With President-elect Donald Trump setting a new direction for the economy, an interest rate hike in December could be harmful to low-growth businesses, strategist Steven Rees said Monday.
Rees, global head of equity strategy at JPMorgan Private Bank, said Trump's plan could be a major hurdle to bond proxies, or companies in industries like telecommunications and utilities, as well as parts of the consumer staples sector.
"The companies that don't really grow that pay a high yield, those are the companies we want to avoid here," Rees told CNBC's "Squawk Box."
Still, considering Trump's promises for significant tax reform, repatriation of capital and rebuilding infrastructure nationwide, Rees said there may be good opportunities for upside regardless of how quickly rates rise.
"The market is definitely focusing on the pro-growth, positive parts of the plan," said Rees.
Economist Steven Ricchiuto had a slightly more cautious view of December's expected hike. He said the Federal Reserve could overreact and raise rates too quickly in response to the president-elect's massive spending proposals.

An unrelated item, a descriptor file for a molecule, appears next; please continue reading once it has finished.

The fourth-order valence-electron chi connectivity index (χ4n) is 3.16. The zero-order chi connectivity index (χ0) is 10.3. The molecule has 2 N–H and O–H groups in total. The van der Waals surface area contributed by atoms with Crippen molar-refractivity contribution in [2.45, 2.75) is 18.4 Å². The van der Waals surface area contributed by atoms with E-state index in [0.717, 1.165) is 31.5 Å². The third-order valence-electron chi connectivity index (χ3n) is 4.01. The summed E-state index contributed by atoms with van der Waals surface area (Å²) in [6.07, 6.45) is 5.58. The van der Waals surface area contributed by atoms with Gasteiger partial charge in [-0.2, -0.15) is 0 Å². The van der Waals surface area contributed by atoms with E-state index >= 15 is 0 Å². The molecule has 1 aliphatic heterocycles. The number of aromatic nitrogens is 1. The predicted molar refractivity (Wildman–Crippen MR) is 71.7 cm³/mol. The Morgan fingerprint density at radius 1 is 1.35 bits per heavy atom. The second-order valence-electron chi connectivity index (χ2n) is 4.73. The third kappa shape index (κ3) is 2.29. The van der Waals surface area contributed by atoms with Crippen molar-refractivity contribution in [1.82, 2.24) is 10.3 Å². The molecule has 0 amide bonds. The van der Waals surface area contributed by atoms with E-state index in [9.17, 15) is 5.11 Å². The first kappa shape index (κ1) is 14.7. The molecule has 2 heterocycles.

"All I know about these moves is they tend to move quicker, they tend to move further than anyone anticipates, and they create a very, very good opportunity on the other side, and they do take [an] economic hostage along the way," the chief U.S. economist at Mizuho Securities told "Squawk Box."
The economic hostage would be the U.S. budget deficit of $616 billion, which Ricchiuto said could affect long-term interest rates if Trump adds billions to it through his proposed infrastructure spending.
"I'm going to accumulate cash, see what happens with the Fed in December, see what they tell us about 2017," Ricchiuto said.